The Professional Practice of Architectural Working Drawings, Fourth Edition
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More About This Title The Professional Practice of Architectural Working Drawings, Fourth Edition


The practical, comprehensive handbook for creating effective architectural drawings

In one beautifully illustrated volume, The Professional Practice of Architectural Working Drawings, Fourth Edition presents the complete range of skills, concepts, principles, and applications that are needed to create a full set of architectural working drawings. Chapters proceed logically through each stage of development, beginning with site and floor plans and progressing to building sections, elevations, and additional drawings.

Inside, you'll find:

Coverage of the latest BIM technologies

Environmental and human design considerations

Supplemental step-by-step instructions for complex chapters

Five case studies, including two that are new to this edition

Hundreds of computer-generated drawings and photographs, including BIM models, three-dimensional models, and full-size buildings shown in virtual space

Checklists similar to those used in architectural offices

Tips and strategies for complete development of construction documents, from schematic design to construction administration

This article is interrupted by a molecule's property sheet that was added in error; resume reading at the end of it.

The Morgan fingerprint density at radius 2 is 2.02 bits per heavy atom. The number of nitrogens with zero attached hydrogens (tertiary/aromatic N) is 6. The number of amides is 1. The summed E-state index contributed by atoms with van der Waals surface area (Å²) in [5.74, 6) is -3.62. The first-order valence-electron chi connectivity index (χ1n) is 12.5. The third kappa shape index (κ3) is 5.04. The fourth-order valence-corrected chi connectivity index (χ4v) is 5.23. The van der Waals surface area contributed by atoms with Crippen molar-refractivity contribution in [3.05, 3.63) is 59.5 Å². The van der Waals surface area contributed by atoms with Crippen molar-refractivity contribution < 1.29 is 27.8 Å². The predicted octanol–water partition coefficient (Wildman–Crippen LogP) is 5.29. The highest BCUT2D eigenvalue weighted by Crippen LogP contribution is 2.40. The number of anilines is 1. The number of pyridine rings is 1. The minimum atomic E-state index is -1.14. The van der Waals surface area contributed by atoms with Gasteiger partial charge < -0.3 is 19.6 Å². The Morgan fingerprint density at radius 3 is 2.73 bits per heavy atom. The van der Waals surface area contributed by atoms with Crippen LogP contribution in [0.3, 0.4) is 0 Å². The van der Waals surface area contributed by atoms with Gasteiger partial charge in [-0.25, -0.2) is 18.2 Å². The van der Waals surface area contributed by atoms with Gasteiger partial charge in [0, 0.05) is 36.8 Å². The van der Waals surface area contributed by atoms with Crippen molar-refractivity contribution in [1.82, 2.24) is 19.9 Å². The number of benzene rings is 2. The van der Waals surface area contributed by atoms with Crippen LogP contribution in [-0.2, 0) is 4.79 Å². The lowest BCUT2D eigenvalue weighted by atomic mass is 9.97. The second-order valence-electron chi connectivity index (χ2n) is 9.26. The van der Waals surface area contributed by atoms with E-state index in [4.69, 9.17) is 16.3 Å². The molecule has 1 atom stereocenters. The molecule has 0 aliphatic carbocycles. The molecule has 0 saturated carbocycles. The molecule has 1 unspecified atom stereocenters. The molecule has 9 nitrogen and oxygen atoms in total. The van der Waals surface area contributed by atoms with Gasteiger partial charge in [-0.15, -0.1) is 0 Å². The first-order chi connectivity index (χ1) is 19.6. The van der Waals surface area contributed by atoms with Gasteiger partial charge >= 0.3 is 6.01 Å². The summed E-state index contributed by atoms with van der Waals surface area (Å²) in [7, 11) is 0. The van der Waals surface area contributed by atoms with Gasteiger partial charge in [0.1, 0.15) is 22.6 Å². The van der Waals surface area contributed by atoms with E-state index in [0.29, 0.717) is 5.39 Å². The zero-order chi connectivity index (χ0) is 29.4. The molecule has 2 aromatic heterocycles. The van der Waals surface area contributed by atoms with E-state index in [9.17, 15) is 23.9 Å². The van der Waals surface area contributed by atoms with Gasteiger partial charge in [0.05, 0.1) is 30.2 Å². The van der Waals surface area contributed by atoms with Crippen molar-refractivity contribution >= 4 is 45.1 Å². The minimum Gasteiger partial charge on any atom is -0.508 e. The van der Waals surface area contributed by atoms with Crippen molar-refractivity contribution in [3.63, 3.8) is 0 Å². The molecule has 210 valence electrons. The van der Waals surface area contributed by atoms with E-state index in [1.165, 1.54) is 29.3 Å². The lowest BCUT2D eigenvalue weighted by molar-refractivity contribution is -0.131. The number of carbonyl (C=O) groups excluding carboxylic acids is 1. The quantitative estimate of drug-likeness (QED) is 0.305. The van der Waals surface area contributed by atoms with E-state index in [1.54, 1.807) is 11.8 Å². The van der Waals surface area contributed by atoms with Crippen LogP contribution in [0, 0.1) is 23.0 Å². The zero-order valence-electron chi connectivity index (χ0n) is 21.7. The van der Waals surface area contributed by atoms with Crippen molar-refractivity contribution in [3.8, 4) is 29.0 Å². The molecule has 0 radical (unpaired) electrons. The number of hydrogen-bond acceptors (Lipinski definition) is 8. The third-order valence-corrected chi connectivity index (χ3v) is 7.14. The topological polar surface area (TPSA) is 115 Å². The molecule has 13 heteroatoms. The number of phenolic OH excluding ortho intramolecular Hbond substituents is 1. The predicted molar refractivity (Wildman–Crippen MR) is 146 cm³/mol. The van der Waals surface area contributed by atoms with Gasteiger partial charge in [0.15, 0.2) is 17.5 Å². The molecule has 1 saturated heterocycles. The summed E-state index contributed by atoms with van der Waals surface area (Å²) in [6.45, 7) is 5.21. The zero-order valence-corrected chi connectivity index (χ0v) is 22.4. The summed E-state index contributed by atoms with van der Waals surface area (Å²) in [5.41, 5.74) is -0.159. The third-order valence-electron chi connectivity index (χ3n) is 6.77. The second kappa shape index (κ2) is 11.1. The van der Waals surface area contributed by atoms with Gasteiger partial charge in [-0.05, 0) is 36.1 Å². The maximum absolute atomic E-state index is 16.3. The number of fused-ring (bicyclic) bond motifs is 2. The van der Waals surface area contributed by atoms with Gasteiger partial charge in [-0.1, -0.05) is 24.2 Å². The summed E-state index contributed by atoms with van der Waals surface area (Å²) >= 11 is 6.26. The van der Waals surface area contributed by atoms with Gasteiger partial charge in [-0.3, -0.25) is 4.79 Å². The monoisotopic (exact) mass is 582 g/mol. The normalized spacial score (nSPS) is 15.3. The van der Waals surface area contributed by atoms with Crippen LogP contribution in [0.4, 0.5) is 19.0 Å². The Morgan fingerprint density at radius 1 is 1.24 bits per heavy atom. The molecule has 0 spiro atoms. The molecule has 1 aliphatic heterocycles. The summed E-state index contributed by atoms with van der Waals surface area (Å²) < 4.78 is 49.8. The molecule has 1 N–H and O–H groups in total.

With an emphasis on sustainability throughout, this new edition of The Professional Practice of Architectural Working Drawings is an invaluable book for students in architecture, construction, engineering, interior design, and environmental design programs, as well as professionals in these fields.


Osamu A. Wakita, Hon. AIA, is a retired professor of architecture and former department chair of architecture at Los Angeles Harbor College. He has been involved in architectural education since 1958. He is a recipient of the California Council of the American Institute of Architects' prestigious Outstanding Architectural Educators Award and is listed in the Council's General Reference as one of the leading authorities in perspective drawing.

Nagy R. Bakhoum is a licensed architect and principal of Obelisk Architects, Inc., in Torrance, California. He has provided architectural services internationally and throughout the state in which he is licensed to practice. He is an authority on high-end residential housing and commercial projects. He has been involved in architectural education since 1996, and is also a Professor of Architecture in the Los Angeles Community College District system.

The late Richard M. Linde, AIA, was a licensed architect and President of the American Institute of Architects.


Preface xiii


Chapter 1 The Office 3

The Physical Office 4

Office Practice and How It May Be Structured 4

Resource Library 6

Professional Organizations 7

Architect/Client Relationship 7

Implementation of the Construction Documents 12

Building 13

Influence of Building Information Modeling on Building Design 14

Chapter 2 Standards and Techniques, Metrification, Hand Drafting, and Computer-aided Drafting 17

Introduction to Standards and Techniques 18

Drawing Practice 18

Lettering 20

Architectural Drafting 26

Reproduction Methods 26

Office Standards 30

Metrics 35

Hand Drawing 44

Kinds of Drafting Equipment 44